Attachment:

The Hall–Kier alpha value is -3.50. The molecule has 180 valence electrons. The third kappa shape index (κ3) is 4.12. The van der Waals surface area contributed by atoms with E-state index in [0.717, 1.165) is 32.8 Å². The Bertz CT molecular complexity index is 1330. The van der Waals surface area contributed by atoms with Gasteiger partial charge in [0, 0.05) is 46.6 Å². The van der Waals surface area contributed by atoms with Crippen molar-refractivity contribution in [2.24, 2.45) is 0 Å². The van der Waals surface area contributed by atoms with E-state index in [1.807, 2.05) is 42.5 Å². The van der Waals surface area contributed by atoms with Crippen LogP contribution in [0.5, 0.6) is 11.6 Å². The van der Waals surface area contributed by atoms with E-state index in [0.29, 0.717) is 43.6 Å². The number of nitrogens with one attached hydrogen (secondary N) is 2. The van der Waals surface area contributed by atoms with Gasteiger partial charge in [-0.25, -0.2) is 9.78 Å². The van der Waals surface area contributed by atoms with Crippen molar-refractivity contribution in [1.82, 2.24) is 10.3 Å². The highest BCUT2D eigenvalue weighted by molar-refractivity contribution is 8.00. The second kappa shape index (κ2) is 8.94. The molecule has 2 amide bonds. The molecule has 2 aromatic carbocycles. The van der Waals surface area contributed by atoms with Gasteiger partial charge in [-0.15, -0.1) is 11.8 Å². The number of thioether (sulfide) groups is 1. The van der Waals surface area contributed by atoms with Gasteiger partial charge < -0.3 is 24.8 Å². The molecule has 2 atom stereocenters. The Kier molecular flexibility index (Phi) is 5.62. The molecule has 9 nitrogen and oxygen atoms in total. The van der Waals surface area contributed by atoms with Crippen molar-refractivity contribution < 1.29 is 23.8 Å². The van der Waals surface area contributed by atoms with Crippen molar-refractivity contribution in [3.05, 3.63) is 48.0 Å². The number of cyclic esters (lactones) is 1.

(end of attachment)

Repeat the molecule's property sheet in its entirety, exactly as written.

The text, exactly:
The Hall–Kier alpha value is -3.50. The molecule has 180 valence electrons. The third kappa shape index (κ3) is 4.12. The van der Waals surface area contributed by atoms with E-state index in [0.717, 1.165) is 32.8 Å². The Bertz CT molecular complexity index is 1330. The van der Waals surface area contributed by atoms with Gasteiger partial charge in [0, 0.05) is 46.6 Å². The van der Waals surface area contributed by atoms with Crippen molar-refractivity contribution in [2.24, 2.45) is 0 Å². The van der Waals surface area contributed by atoms with E-state index in [1.807, 2.05) is 42.5 Å². The van der Waals surface area contributed by atoms with Crippen LogP contribution in [0.5, 0.6) is 11.6 Å². The van der Waals surface area contributed by atoms with E-state index in [0.29, 0.717) is 43.6 Å². The number of nitrogens with one attached hydrogen (secondary N) is 2. The van der Waals surface area contributed by atoms with Gasteiger partial charge in [-0.25, -0.2) is 9.78 Å². The van der Waals surface area contributed by atoms with Crippen molar-refractivity contribution in [1.82, 2.24) is 10.3 Å². The highest BCUT2D eigenvalue weighted by molar-refractivity contribution is 8.00. The second kappa shape index (κ2) is 8.94. The molecule has 2 amide bonds. The molecule has 2 aromatic carbocycles. The van der Waals surface area contributed by atoms with Gasteiger partial charge in [-0.15, -0.1) is 11.8 Å². The number of thioether (sulfide) groups is 1. The van der Waals surface area contributed by atoms with Gasteiger partial charge < -0.3 is 24.8 Å². The molecule has 2 atom stereocenters. The Kier molecular flexibility index (Phi) is 5.62. The molecule has 9 nitrogen and oxygen atoms in total. The van der Waals surface area contributed by atoms with Crippen molar-refractivity contribution < 1.29 is 23.8 Å². The van der Waals surface area contributed by atoms with Crippen molar-refractivity contribution in [3.05, 3.63) is 48.0 Å². The number of cyclic esters (lactones) is 1.